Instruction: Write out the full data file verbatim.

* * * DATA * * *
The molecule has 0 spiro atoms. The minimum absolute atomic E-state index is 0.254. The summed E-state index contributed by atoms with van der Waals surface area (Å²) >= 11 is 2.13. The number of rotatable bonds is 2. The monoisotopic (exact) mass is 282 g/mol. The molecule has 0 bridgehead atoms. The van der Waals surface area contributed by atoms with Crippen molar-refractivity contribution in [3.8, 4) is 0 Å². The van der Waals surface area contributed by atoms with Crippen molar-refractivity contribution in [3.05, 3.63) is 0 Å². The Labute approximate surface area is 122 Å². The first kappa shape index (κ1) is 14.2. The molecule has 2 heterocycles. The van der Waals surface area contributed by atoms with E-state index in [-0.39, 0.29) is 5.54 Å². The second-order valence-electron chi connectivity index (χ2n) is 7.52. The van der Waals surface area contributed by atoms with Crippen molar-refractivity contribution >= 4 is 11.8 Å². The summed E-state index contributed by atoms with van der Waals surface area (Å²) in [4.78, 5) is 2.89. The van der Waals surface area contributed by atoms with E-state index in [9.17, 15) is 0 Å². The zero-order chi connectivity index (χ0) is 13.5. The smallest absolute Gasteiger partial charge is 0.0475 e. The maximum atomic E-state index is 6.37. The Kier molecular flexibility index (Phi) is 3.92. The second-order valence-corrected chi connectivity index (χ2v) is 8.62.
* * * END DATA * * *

The molecule has 0 spiro atoms. The minimum absolute atomic E-state index is 0.254. The summed E-state index contributed by atoms with van der Waals surface area (Å²) >= 11 is 2.13. The number of rotatable bonds is 2. The monoisotopic (exact) mass is 282 g/mol. The molecule has 0 bridgehead atoms. The van der Waals surface area contributed by atoms with Crippen molar-refractivity contribution in [3.8, 4) is 0 Å². The van der Waals surface area contributed by atoms with Crippen molar-refractivity contribution in [3.05, 3.63) is 0 Å². The Labute approximate surface area is 122 Å². The first kappa shape index (κ1) is 14.2. The molecule has 2 heterocycles. The van der Waals surface area contributed by atoms with E-state index in [-0.39, 0.29) is 5.54 Å². The second-order valence-electron chi connectivity index (χ2n) is 7.52. The van der Waals surface area contributed by atoms with Crippen molar-refractivity contribution >= 4 is 11.8 Å². The summed E-state index contributed by atoms with van der Waals surface area (Å²) in [4.78, 5) is 2.89. The van der Waals surface area contributed by atoms with E-state index in [9.17, 15) is 0 Å². The zero-order chi connectivity index (χ0) is 13.5. The smallest absolute Gasteiger partial charge is 0.0475 e. The maximum atomic E-state index is 6.37. The Kier molecular flexibility index (Phi) is 3.92. The second-order valence-corrected chi connectivity index (χ2v) is 8.62.